You just need a good handheld operator. Handheld operating isn't a technical constant like 24fps. It can be well-done, or poor. The handheld camera can be remarkably steady or very shaky, precise or sloppy, etc.


Oh, yes, Chris. I guess you´re absolutly right. I fear that every sofistication I plan for this film it´ll cost my skin. I good hand-held camera operator it won´t be cheap. I have no place to run.
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#9 Andre Felipe Meneses

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Posted 22 September 2009 - 12:06 AM

And to go off of what Chris said, which is very true, some cameras are better suited to hand-held than others.
A lot, too, of what Kaminski did on Saving Private Ryan's beach sequences also involved changing the shutter angle on the camera (to 90 degrees, I think) to give a crisper action look, more stucatto (spelling?)


But this control of shutter angle can also interfere in any aspect of steadiness or it is simply about the "texture" of the picture, I say, the shutter angle manipulation gives the picture a certain look you want.
I'm planning BL Evolution line.
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#10 Peter Milanov

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Posted 23 September 2009 - 07:07 AM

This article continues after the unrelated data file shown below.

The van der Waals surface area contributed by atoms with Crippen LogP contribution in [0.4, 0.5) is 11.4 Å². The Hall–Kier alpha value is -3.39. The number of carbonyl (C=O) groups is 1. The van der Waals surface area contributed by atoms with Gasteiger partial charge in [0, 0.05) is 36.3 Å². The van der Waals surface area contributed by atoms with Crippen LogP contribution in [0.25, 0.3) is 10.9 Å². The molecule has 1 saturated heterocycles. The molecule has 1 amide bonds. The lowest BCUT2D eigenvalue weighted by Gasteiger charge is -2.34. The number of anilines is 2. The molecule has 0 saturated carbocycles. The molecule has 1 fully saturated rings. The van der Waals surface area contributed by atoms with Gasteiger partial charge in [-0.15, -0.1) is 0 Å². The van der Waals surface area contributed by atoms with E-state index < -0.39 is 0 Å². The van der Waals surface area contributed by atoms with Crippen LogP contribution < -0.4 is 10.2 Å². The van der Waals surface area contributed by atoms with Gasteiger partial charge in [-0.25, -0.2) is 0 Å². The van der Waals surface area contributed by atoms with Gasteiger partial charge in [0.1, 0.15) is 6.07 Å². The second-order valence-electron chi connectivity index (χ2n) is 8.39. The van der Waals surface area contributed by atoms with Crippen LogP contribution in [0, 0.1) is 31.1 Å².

Considering that you don´t have the chance (or budget) to hire a good camera operator I ask:

Steadicam system can be adjusted and have its stability reduced in order to provide the frame the same looking of a handheld camera, but with more control and obviously not so rough?


You actually think a good steadicamoperator is cheaper than a cameraoperator that is good with handheld? :blink:
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#11 Andre Felipe Meneses

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Posted 23 September 2009 - 10:28 PM

You actually think a good steadicamoperator is cheaper than a cameraoperator that is good with handheld? :blink:


Hi Peter,

As I am a simple beginner my knowledge of cinematography at all it´s still very small, but I know that a Steadicam operator is naturally much more expensive than a handheld one. Price it wasn´t exactly my point when I posted this topic. I just wanted to know if the Steadi device could also, technically speaking, provide a controled effect of handheld camera. That´s about it.